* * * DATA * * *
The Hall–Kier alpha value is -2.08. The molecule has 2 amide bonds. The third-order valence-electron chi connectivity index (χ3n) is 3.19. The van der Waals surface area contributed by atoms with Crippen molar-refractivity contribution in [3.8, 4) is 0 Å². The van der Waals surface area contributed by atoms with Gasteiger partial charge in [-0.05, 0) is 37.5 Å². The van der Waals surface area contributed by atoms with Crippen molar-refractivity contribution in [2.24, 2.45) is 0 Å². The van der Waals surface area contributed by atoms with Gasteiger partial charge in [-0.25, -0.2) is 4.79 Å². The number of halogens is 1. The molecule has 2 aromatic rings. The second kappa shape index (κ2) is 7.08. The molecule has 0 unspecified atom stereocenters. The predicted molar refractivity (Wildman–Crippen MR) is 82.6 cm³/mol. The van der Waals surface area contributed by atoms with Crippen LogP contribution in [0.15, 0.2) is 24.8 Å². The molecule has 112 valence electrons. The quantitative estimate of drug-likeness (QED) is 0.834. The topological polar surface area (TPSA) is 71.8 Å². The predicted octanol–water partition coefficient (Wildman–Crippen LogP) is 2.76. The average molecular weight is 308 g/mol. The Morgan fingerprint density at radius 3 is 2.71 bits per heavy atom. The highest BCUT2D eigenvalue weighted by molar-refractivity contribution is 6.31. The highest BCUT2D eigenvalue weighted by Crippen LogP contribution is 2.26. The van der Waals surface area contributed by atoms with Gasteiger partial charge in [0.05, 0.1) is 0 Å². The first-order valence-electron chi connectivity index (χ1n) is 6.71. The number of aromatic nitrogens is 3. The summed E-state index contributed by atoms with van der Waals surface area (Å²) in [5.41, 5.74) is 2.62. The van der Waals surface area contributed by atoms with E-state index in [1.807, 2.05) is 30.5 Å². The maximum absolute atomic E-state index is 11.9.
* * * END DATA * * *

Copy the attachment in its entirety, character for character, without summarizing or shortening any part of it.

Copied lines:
The Hall–Kier alpha value is -2.08. The molecule has 2 amide bonds. The third-order valence-electron chi connectivity index (χ3n) is 3.19. The van der Waals surface area contributed by atoms with Crippen molar-refractivity contribution in [3.8, 4) is 0 Å². The van der Waals surface area contributed by atoms with Gasteiger partial charge in [-0.05, 0) is 37.5 Å². The van der Waals surface area contributed by atoms with Crippen molar-refractivity contribution in [2.24, 2.45) is 0 Å². The van der Waals surface area contributed by atoms with Gasteiger partial charge in [-0.25, -0.2) is 4.79 Å². The number of halogens is 1. The molecule has 2 aromatic rings. The second kappa shape index (κ2) is 7.08. The molecule has 0 unspecified atom stereocenters. The predicted molar refractivity (Wildman–Crippen MR) is 82.6 cm³/mol. The van der Waals surface area contributed by atoms with Crippen LogP contribution in [0.15, 0.2) is 24.8 Å². The molecule has 112 valence electrons. The quantitative estimate of drug-likeness (QED) is 0.834. The topological polar surface area (TPSA) is 71.8 Å². The predicted octanol–water partition coefficient (Wildman–Crippen LogP) is 2.76. The average molecular weight is 308 g/mol. The Morgan fingerprint density at radius 3 is 2.71 bits per heavy atom. The highest BCUT2D eigenvalue weighted by molar-refractivity contribution is 6.31. The highest BCUT2D eigenvalue weighted by Crippen LogP contribution is 2.26. The van der Waals surface area contributed by atoms with Gasteiger partial charge in [0.05, 0.1) is 0 Å². The first-order valence-electron chi connectivity index (χ1n) is 6.71. The number of aromatic nitrogens is 3. The summed E-state index contributed by atoms with van der Waals surface area (Å²) in [5.41, 5.74) is 2.62. The van der Waals surface area contributed by atoms with E-state index in [1.807, 2.05) is 30.5 Å². The maximum absolute atomic E-state index is 11.9.